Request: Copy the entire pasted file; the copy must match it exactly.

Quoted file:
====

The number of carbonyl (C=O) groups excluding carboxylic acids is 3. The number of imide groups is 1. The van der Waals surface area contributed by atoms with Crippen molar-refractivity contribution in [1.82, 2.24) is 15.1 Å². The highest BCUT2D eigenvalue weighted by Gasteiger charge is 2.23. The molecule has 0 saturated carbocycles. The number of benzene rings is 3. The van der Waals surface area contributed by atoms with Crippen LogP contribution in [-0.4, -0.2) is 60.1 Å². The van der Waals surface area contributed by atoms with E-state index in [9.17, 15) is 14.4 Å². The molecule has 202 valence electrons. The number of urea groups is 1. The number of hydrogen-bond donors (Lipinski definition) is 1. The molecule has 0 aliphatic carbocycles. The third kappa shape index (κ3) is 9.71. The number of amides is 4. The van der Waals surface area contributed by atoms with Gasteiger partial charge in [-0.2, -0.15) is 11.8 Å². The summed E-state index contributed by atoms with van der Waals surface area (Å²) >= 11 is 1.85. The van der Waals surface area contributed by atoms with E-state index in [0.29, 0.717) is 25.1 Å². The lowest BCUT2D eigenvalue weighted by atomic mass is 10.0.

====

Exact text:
The number of carbonyl (C=O) groups excluding carboxylic acids is 3. The number of imide groups is 1. The van der Waals surface area contributed by atoms with Crippen molar-refractivity contribution in [1.82, 2.24) is 15.1 Å². The highest BCUT2D eigenvalue weighted by Gasteiger charge is 2.23. The molecule has 0 saturated carbocycles. The number of benzene rings is 3. The van der Waals surface area contributed by atoms with Crippen LogP contribution in [-0.4, -0.2) is 60.1 Å². The van der Waals surface area contributed by atoms with E-state index in [9.17, 15) is 14.4 Å². The molecule has 202 valence electrons. The number of urea groups is 1. The number of hydrogen-bond donors (Lipinski definition) is 1. The molecule has 0 aliphatic carbocycles. The third kappa shape index (κ3) is 9.71. The number of amides is 4. The van der Waals surface area contributed by atoms with Gasteiger partial charge in [-0.2, -0.15) is 11.8 Å². The summed E-state index contributed by atoms with van der Waals surface area (Å²) >= 11 is 1.85. The van der Waals surface area contributed by atoms with E-state index in [0.29, 0.717) is 25.1 Å². The lowest BCUT2D eigenvalue weighted by atomic mass is 10.0.